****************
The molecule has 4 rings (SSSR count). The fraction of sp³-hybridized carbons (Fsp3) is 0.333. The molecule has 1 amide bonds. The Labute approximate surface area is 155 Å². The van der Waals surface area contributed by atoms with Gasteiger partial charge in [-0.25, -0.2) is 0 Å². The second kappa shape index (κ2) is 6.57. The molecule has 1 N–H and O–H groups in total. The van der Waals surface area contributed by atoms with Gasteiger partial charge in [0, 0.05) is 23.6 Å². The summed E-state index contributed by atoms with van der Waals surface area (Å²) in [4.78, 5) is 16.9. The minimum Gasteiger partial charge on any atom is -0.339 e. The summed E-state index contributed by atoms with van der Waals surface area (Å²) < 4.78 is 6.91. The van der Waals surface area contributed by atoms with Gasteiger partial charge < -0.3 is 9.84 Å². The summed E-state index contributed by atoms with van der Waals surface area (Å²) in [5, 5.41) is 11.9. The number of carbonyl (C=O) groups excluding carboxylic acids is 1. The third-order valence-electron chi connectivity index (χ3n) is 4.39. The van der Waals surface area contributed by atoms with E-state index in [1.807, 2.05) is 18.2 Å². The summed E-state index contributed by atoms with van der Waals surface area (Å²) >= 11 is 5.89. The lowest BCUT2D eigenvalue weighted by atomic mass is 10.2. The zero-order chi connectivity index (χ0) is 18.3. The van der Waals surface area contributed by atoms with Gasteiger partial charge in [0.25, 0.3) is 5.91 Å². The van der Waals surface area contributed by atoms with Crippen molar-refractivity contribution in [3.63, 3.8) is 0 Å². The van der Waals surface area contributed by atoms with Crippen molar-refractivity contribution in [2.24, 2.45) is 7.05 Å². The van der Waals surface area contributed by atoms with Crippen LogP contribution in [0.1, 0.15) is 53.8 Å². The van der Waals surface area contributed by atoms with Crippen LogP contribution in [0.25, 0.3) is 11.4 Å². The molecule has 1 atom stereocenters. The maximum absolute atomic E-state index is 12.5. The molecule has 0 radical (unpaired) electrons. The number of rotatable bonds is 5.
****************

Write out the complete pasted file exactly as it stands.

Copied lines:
The molecule has 4 rings (SSSR count). The fraction of sp³-hybridized carbons (Fsp3) is 0.333. The molecule has 1 amide bonds. The Labute approximate surface area is 155 Å². The van der Waals surface area contributed by atoms with Gasteiger partial charge in [-0.25, -0.2) is 0 Å². The second kappa shape index (κ2) is 6.57. The molecule has 1 N–H and O–H groups in total. The van der Waals surface area contributed by atoms with Gasteiger partial charge in [0, 0.05) is 23.6 Å². The summed E-state index contributed by atoms with van der Waals surface area (Å²) in [4.78, 5) is 16.9. The minimum Gasteiger partial charge on any atom is -0.339 e. The summed E-state index contributed by atoms with van der Waals surface area (Å²) < 4.78 is 6.91. The van der Waals surface area contributed by atoms with Gasteiger partial charge < -0.3 is 9.84 Å². The summed E-state index contributed by atoms with van der Waals surface area (Å²) in [5, 5.41) is 11.9. The number of carbonyl (C=O) groups excluding carboxylic acids is 1. The third-order valence-electron chi connectivity index (χ3n) is 4.39. The van der Waals surface area contributed by atoms with E-state index in [1.807, 2.05) is 18.2 Å². The summed E-state index contributed by atoms with van der Waals surface area (Å²) >= 11 is 5.89. The lowest BCUT2D eigenvalue weighted by atomic mass is 10.2. The zero-order chi connectivity index (χ0) is 18.3. The van der Waals surface area contributed by atoms with Gasteiger partial charge in [0.25, 0.3) is 5.91 Å². The van der Waals surface area contributed by atoms with Crippen molar-refractivity contribution in [3.63, 3.8) is 0 Å². The van der Waals surface area contributed by atoms with Crippen molar-refractivity contribution in [2.24, 2.45) is 7.05 Å². The van der Waals surface area contributed by atoms with Crippen LogP contribution in [0.1, 0.15) is 53.8 Å². The van der Waals surface area contributed by atoms with Crippen LogP contribution in [0.25, 0.3) is 11.4 Å². The molecule has 1 atom stereocenters. The maximum absolute atomic E-state index is 12.5. The molecule has 0 radical (unpaired) electrons. The number of rotatable bonds is 5.